and areas designed for music and dance. Pilgrimage to this shrine is an incomparable experience. We are fortunate to be here this week in April, inundated with all that a pilgrimage celebration brings. Colorful flags fly above the narrow streets leading to the mosque shrine; crowds gather at the ablution fountains; shoes are removed and somehow retrieved; throngs of faithful present offerings of flowers and gifts for blessings in return. Gold and silver and red threads are hung as prayer requests for health, fertility, prosperity. And everywhere a river of color with the continous flow of bright saris and scarves, T-shirts and robes, embroidered Topi caps and turbans, moving en masse to the beat of drums and chanting. Another stop, another wonder. The Hut of Two-and-a-Half Days, Adhai-Din-ka-Jhonpra, is a mosque historically known for its seven beautifully carved arches leading to an imposing colonnaded hall. The oldest surviving monument in Ajmer, it began as a Jain temple in 660 AD. It is an artistic tribute to latticework carvings in design and writings.
When opened, they display the full panorama of the Fort and resemble Mughal jharokhas often used for royal thrones. When closed, they create privacy while still allowing cool air to circulate and inviting speckled natural mood lighting to shelter the luxurious spacious rooms with king-sized bed, sitting area, writing desk, flat screen TV, wifi, and beautifully appointed bath with glassed-in shower and soaking tub. Aaah. The large central courtyard houses the three restored heritage buildings, the lovely boutique shop and spa. The indoor and terrace dining are adjacent to the pool with cabana lounges facing the cliffs of Mehrangarh. Rudyard Kipling described the Fort as “the creation of angels, fairies, and giants.” He may have also used those words to describe Raas Jodhpur (raasjodhpur.com).
JODHPUR – WHERE TO STAY The Mughal architecture captivates, none more than the Mehrangarh Fort magically lit in the darkness suspended above the city of Jodhpur. Viewed in awe of its majesty from below in my room at the beautiful Raas Jodhpur hotel, it rules from its imposing rocky promontory. This boutique hotel with 39 rooms is a gem hidden in a garden wonder. Dining under the stars with candlelight bathing the terrace, you are transported to a magical kingdom. The cuisine blends traditional and modern, Indian and western, fragrant and tantalizing with savory and sweet. Delectable and satisfying, dining at the Raas was superb. The architecture of this amazing structure in the context of the ancient walled city of Jodhpur is a feat of loving respect for the old and its ability to meet modern luxury. Materials and workmanship have captured the beauty of the original historic structures of Jodhpur sandstone and incorporated design elements with authenticity. The shuttered windows which shelter the privacy balconies are made of traditional sandstone latticework or jali.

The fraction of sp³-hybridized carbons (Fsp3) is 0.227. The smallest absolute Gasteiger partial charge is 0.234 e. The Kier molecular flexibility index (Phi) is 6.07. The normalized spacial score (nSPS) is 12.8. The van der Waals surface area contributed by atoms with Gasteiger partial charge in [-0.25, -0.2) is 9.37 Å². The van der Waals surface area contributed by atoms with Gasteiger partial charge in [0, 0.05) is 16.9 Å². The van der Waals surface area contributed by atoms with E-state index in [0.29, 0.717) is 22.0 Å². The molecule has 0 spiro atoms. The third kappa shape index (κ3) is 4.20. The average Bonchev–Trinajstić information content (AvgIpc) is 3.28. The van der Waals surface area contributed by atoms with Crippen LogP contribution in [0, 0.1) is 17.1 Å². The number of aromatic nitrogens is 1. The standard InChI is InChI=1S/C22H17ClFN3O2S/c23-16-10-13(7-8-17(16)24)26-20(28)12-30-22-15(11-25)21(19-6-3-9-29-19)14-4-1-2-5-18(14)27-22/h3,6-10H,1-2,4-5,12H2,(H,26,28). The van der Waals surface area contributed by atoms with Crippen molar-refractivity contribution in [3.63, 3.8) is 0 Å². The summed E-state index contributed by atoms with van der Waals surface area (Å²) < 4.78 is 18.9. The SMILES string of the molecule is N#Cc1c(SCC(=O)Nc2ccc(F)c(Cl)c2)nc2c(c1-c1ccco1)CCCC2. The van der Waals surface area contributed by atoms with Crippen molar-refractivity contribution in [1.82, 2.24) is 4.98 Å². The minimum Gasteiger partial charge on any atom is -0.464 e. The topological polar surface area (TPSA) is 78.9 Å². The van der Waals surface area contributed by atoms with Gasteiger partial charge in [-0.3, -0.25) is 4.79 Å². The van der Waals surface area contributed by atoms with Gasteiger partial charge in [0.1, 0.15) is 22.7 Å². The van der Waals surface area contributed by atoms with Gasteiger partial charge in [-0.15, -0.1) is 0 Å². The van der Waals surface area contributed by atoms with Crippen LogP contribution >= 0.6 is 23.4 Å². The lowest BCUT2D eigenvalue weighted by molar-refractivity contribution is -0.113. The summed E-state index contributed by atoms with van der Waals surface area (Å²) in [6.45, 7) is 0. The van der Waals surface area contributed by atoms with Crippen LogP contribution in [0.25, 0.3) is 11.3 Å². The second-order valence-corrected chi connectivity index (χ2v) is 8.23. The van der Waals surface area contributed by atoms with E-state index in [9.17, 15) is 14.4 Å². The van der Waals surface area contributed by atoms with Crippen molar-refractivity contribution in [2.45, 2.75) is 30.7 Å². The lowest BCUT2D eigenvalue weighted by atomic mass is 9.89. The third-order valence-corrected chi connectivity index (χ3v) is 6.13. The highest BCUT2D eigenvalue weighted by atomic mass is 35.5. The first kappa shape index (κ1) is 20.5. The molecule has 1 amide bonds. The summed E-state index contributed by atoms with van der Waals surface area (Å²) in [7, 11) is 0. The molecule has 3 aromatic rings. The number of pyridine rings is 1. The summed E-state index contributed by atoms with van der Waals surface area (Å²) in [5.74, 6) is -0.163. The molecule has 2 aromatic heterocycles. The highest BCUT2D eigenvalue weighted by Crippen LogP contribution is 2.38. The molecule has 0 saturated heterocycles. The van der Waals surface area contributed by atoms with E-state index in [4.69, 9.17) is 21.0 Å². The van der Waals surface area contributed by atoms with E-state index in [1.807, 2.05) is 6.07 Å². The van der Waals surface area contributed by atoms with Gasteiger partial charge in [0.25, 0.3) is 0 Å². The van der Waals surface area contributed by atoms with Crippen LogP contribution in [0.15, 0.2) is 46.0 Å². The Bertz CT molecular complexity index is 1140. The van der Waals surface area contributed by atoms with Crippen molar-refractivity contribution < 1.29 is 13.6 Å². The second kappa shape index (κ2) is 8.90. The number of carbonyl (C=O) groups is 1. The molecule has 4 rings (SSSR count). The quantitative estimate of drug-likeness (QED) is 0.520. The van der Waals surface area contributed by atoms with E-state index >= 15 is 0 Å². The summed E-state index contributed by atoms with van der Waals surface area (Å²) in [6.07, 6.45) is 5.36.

Beyond what was already the perfection of Raas, we were delighted to be led to a historical surprise discovered right “next door.” An ancient stepwell is being cleared and restored to its traditional beauty, a treasure that enhances the wonder of Raas and its Old City charm. The nearby Sardar Bazaar bustles with shops and food markets, and bangles glitter as far as the eye can see. Tailors await tourists and traditionalists longing for the unique custom made trousers known as jodhpurs. Fitted and made to measure, they are delivered to your hotel room in one day. Street carts carry goods, pushed by men or pulled by peevish donkeys through the cobblestone streets, and friendly shopkeepers call out eager to show their wares and do a bit of bartering. Cooking stalls steam with aromas sweetening the air. An occasional cow or camel makes an appearance and motor scooters careen around tuktuks and pedestrians. This is India. 107
Published on Aug 1, 2015
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